There’s a new debate going around the Medicare circle. Up until the last year or two, the debate has always been around Plan F versus Plan G and which was the better Medigap option.
The only difference between Plans F and G is that Plan F covers the Medicare Part B deductible. Otherwise, the two plans offered the exact same coverage. Plan G typically had lower premiums since it offered slightly less coverage, hence the big debate.
Due to some changes that happened in January of 2020, the debate about the best option changed and now revolves around Plan G and Plan N.
Whew, that’s a big question! What didn’t happen in 2020?! But if we stick to talking about Medicare, it’s a little easier to answer.
MACRA stands for the Medicare Access and CHIP Reauthorization Act. (And in case you’re wondering, that acronym within the acronym stands for the Children’s Health Insurance Program.) The act prohibits any Medigap plan from paying the Medicare Part B deductible for newly eligible beneficiaries.
Since Part F coverage included the coverage of the Part B deductible, Medicare beneficiaries who turned 65 on or after January 1, 2020, are not eligible for this plan. Plan F coverage remains in effect for individuals who turned 65 before January 2020.
With Plan F out of the picture for new Medicare beneficiaries, Plan G gets to boast of having the most comprehensive coverage. But as we saw with Plan F, that comprehensive coverage comes with a higher price tag than other plans.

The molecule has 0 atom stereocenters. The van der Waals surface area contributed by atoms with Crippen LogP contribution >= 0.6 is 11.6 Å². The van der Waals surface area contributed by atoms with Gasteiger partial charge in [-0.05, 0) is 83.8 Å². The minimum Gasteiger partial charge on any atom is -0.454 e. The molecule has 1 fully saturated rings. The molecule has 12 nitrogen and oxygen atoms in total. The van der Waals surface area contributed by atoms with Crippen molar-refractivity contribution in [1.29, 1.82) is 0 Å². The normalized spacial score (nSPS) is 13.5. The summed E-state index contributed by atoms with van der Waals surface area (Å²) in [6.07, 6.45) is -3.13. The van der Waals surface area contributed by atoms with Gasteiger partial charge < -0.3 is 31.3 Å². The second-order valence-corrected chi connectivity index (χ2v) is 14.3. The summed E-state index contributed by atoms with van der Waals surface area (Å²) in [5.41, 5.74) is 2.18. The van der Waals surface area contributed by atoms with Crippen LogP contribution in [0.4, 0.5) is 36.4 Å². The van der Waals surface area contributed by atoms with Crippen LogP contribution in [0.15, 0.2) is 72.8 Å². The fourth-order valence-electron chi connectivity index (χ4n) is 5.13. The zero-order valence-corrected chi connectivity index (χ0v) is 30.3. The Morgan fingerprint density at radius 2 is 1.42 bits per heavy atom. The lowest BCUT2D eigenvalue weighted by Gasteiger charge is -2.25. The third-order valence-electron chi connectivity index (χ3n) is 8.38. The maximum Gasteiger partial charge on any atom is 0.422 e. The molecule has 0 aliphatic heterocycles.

Plan N comes in at a close second in regards to benefits. Let’s talk about their differences.
Plan G Coverage Details
Plan N Coverage Details
We’ve already said that neither plan covers the Part B deductible. In 2023, the deductible is $226.
Plan N has up to $20 copay for office visits and up to a $50 copay for emergency room visits. Plan G does not have these copayments. However, if you have Plan N and are admitted as an inpatient, the $50 emergency room copay is waived.
Plan N does not pay for any Part B excess charges. (This is an amount that you may be charged by a provider who does not accept Medicare assignment. It can be up to an additional 15% of the service cost.)
That being said, if you live in a MOM state, you won’t have to worry about Part B excess charges. MOM stands for Medicare Overage Measure. MOM prohibits providers from charging excess charges to Medicare beneficiaries. There are currently eight MOM states: Vermont, Rhode Island, Pennsylvania, Ohio, New York, Minnesota, Massachusetts, and Connecticut.
You decide! Like everything else in Medicare, the best plan on the market is the one that fits all of your needs.
Sure, Plan G is now considered by most to be the “Cadillac” plan for those who can’t enroll in Plan F. But really, Plan N has nearly the same coverage and may be a better value, especially if you live in a MOM state and can’t incur Part B excess charges.
You may also consider that because Plan G is the guaranteed issue plan for people newly eligible for Medicare, its premiums may increase and be higher over time than premiums for Plan N.
The winner is up to you. Ultimately, you’ll have to choose between coverage and premiums. If you choose to enroll in either Plan G or Plan N, know that you’ve got excellent coverage that is going to go a long way to reduce your medical expenses.
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